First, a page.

“We could have brought Ruby Tuesday in here”, I say. “But it is quite a bit longer and a very narrow channel up the bay.”
“I think I like it better where we are”, says the First Mate. “There’s something about these small harbours.”
The next day we decide to take the bus to Wismar. It takes about 50 minutes. At one stop on the way, a large group of people are gathered, mostly women and children. The bus stops and they clamber in.
“Probably some sort of group tour”, says the First Mate.
Each one is carrying a shiny new blue passport.
“I think they might be Ukrainian refugees”, I whisper. I catch a glimpse of one of the passports. Sure enough, it says Republic of Ukraine. It looks like it has been newly issued.
“It’s so sad”, says the First Mate. “When you see the pictures on the news of the horrendous destruction that the Russians are doing to their cities – apartment blocks and houses completely wrecked. They could be the homes of some of these people. And their husbands and fathers might have been killed.”
“It’s all so senseless”, I agree. “What sort of strategy is it to unify similar people by bombing their cities to pieces and forcing them all to flee to neighbouring countries? That’s one of the justifications for the war, after all. Weird logic.”
The group of Ukrainians gets off at the Lindengarten stop.
“Perhaps they are going to a language course somewhere”, says the First Mate. “You know, to learn German.”
We get off at the bus station, and walk towards the city centre. We end up in the Market Square in front of the Rathaus, where there is a market on. In one corner of the square is the Wasserkunst, an ornate structure that was built in the 1600s to dispense water to the citizens. Behind it is the Alte Schwede, supposedly the oldest house in Wismar, originally built around 1380, but later lived in by a wealthy Swedish merchant when Wismar was ruled by Sweden from 1648 to 1903. Nowadays it is a restaurant.
“Oh, look”, says the First Mate. “Here is a market stall selling Thüringia sausage. That was always one of my favourites growing up. Let’s get some for lunch.”
“How was it?”, I ask afterwards.
“Disappointing”, she responds. “Not as good as I remember it.”
We come to the St Georgen Church. Like many of the churches we have seen in these northern German cities, it is massive, soaring 80 m into the sky. But on this one, you can take a lift to the top and get a great view out over Wismar.
The view certainly is stunning. But looking down on the church below, I am filled with awe at its forgotten builders. With no cranes as there are nowadays, it takes a certain type of person who is comfortable climbing to such heights and willing to do a day’s work putting bricks in place when there. I am not sure if I could have done it.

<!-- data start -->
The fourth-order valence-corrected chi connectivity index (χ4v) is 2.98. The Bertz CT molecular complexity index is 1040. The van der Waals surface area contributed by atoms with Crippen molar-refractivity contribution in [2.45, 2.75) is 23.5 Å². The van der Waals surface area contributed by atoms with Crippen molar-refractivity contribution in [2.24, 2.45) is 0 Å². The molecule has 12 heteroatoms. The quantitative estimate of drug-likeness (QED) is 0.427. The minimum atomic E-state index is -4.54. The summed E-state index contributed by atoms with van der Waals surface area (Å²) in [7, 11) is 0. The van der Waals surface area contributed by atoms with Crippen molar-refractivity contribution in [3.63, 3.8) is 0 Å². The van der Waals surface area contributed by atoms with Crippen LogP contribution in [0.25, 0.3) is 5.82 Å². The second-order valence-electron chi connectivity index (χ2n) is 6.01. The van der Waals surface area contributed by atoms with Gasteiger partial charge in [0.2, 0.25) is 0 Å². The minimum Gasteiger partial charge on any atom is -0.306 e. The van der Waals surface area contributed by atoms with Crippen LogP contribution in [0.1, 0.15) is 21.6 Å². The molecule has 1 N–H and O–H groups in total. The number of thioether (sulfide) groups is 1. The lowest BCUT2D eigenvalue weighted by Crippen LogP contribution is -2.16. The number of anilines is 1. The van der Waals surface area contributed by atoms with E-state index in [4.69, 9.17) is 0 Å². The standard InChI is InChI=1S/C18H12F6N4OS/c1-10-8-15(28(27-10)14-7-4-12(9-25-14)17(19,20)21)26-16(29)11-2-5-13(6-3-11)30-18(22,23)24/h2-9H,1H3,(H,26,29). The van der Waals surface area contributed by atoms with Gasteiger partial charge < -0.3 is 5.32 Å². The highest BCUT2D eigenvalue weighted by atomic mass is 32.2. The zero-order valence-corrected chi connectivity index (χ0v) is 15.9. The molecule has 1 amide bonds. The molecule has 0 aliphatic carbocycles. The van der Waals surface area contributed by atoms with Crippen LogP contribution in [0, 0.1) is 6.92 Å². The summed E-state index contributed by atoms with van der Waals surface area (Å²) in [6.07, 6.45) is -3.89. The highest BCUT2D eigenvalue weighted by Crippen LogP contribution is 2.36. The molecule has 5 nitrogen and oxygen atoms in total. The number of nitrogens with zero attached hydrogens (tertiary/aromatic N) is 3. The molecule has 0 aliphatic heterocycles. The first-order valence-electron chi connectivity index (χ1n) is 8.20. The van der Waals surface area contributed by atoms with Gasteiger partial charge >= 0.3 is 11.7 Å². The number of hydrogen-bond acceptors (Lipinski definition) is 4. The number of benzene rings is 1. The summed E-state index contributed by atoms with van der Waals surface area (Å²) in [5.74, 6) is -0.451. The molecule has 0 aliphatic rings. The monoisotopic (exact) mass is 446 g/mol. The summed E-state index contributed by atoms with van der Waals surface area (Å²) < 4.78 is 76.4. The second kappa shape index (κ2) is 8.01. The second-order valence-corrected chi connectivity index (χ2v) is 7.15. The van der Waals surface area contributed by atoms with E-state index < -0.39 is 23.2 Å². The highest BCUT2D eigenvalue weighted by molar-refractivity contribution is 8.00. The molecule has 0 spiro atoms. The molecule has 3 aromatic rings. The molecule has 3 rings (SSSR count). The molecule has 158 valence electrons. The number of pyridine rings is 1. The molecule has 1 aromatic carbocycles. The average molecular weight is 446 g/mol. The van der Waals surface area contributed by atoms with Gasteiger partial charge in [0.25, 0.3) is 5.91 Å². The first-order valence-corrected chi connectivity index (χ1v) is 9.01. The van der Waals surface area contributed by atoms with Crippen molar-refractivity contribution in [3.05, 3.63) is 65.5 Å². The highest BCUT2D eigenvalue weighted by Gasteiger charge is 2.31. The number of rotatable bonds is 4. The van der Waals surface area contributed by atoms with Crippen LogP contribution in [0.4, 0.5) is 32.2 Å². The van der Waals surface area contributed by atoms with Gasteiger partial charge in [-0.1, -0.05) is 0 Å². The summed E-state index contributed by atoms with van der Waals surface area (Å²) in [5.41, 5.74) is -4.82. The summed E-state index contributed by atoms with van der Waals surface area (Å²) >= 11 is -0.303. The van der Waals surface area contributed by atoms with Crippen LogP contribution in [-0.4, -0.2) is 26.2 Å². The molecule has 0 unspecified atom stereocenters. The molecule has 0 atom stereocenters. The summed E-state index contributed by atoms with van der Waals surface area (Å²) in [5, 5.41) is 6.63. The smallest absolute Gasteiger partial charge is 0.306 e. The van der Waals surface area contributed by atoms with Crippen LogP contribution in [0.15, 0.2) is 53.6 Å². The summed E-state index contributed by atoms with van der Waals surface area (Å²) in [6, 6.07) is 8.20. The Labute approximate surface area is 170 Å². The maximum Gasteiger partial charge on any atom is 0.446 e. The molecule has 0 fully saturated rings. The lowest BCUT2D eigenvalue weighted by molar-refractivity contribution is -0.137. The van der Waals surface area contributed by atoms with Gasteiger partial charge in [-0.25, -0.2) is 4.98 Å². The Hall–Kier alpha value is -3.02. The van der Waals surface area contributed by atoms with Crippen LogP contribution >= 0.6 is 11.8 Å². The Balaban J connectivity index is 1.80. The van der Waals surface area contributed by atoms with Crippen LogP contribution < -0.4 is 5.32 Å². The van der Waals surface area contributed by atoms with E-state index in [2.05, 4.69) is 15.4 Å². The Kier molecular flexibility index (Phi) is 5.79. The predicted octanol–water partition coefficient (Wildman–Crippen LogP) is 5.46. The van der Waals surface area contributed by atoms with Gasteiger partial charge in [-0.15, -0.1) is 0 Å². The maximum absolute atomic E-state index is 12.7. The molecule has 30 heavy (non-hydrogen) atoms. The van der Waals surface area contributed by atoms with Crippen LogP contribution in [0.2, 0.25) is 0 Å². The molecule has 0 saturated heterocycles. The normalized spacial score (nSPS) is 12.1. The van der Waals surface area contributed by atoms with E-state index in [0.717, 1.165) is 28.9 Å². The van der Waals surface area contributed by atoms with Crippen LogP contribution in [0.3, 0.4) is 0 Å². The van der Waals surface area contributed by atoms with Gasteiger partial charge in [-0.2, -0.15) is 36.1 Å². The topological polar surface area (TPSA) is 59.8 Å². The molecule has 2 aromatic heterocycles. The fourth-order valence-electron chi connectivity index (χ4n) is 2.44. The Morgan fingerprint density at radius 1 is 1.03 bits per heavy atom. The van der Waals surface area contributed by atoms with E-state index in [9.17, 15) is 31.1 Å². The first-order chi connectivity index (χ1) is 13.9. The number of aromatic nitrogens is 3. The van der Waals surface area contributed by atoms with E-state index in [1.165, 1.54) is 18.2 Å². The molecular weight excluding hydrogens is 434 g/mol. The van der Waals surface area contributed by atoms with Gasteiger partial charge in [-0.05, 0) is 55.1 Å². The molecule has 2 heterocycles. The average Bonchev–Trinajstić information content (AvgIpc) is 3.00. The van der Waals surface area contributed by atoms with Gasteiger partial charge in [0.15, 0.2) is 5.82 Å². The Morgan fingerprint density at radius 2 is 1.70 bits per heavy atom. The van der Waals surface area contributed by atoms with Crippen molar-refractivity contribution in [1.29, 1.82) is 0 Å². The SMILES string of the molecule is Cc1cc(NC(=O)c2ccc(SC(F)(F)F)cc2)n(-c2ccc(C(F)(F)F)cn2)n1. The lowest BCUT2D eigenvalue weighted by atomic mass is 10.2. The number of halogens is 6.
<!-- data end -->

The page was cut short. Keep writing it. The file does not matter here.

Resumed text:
Not far from the church is the UNESCO World Heritage House of Wismar, originally built by a wealthy Hanseatic merchant. Houses built in the Hansa cities at that time had to follow common building regulations – all had to be built with bricks and have a firewall between neighbouring houses, for example. Refurbishment started in the 1970s under the GDR government and has continued until the present day. Of particular interest is the restored wallpaper depicting the Greek mythological tale, Travels of Telemachus on Calypso’s Island. Wallpaper was a relatively modern invention when this was first put up in the 1820s.
On the way out, I sign the Visitors’ Book and read some of the comments.
“It’s so great to see the spirit of preservation and reconstruction”, says one. “So different to the destruction that is going on in Ukraine at the moment.”
The next day is very windy, too strong for pleasant sailing. We decide to stay on Poel another day.
“I think I might take the bus into Kirchdorf while you work on the blog”, says the First Mate. “We need to do some shopping. Is there anything you want?”
“Not much”, I say. “Perhaps some fruit. We are running a bit low.”
“I’ll be back later in the afternoon”, she says. “I’ll call you when the bus gets back, and you can come and help me carry things.”
She arrives back at the boat around an hour later.
“That was quick”, I say, putting the finishing touches to the blog. “Did you manage to get everything?”
“No, she says irritably. “The whole place was closed because of the Himmelfarht holiday, and not all the buses are running. I had to get the next bus back again or else I would have had to wait four hours with absolutely nothing to do. I completely forgot about Himmelfarht.”
“So it was a fruitless journey?”, I say.
If looks could kill …